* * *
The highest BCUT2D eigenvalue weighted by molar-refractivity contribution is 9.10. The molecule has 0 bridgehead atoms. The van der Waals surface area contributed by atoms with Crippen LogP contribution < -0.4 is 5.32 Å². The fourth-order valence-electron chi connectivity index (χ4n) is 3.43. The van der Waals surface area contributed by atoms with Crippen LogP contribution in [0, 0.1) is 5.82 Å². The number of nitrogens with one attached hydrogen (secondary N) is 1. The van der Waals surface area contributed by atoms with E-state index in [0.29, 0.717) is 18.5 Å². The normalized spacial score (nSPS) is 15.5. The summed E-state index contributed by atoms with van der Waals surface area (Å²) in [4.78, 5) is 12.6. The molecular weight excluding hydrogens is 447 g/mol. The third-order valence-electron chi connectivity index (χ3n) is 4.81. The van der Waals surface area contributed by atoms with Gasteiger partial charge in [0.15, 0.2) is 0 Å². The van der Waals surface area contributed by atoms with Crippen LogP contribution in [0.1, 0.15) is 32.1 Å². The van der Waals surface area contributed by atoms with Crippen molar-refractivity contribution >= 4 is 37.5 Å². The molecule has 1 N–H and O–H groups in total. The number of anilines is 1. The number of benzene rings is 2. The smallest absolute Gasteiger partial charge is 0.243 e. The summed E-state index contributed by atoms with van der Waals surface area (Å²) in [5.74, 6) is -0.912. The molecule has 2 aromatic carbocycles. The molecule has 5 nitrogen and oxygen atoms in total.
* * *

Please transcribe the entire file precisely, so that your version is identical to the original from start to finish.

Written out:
The highest BCUT2D eigenvalue weighted by molar-refractivity contribution is 9.10. The molecule has 0 bridgehead atoms. The van der Waals surface area contributed by atoms with Crippen LogP contribution < -0.4 is 5.32 Å². The fourth-order valence-electron chi connectivity index (χ4n) is 3.43. The van der Waals surface area contributed by atoms with Crippen LogP contribution in [0, 0.1) is 5.82 Å². The number of nitrogens with one attached hydrogen (secondary N) is 1. The van der Waals surface area contributed by atoms with E-state index in [0.29, 0.717) is 18.5 Å². The normalized spacial score (nSPS) is 15.5. The summed E-state index contributed by atoms with van der Waals surface area (Å²) in [4.78, 5) is 12.6. The molecular weight excluding hydrogens is 447 g/mol. The third-order valence-electron chi connectivity index (χ3n) is 4.81. The van der Waals surface area contributed by atoms with Gasteiger partial charge in [0.15, 0.2) is 0 Å². The van der Waals surface area contributed by atoms with Crippen LogP contribution in [0.1, 0.15) is 32.1 Å². The van der Waals surface area contributed by atoms with Crippen molar-refractivity contribution >= 4 is 37.5 Å². The molecule has 1 N–H and O–H groups in total. The number of anilines is 1. The number of benzene rings is 2. The smallest absolute Gasteiger partial charge is 0.243 e. The summed E-state index contributed by atoms with van der Waals surface area (Å²) in [5.74, 6) is -0.912. The molecule has 2 aromatic carbocycles. The molecule has 5 nitrogen and oxygen atoms in total.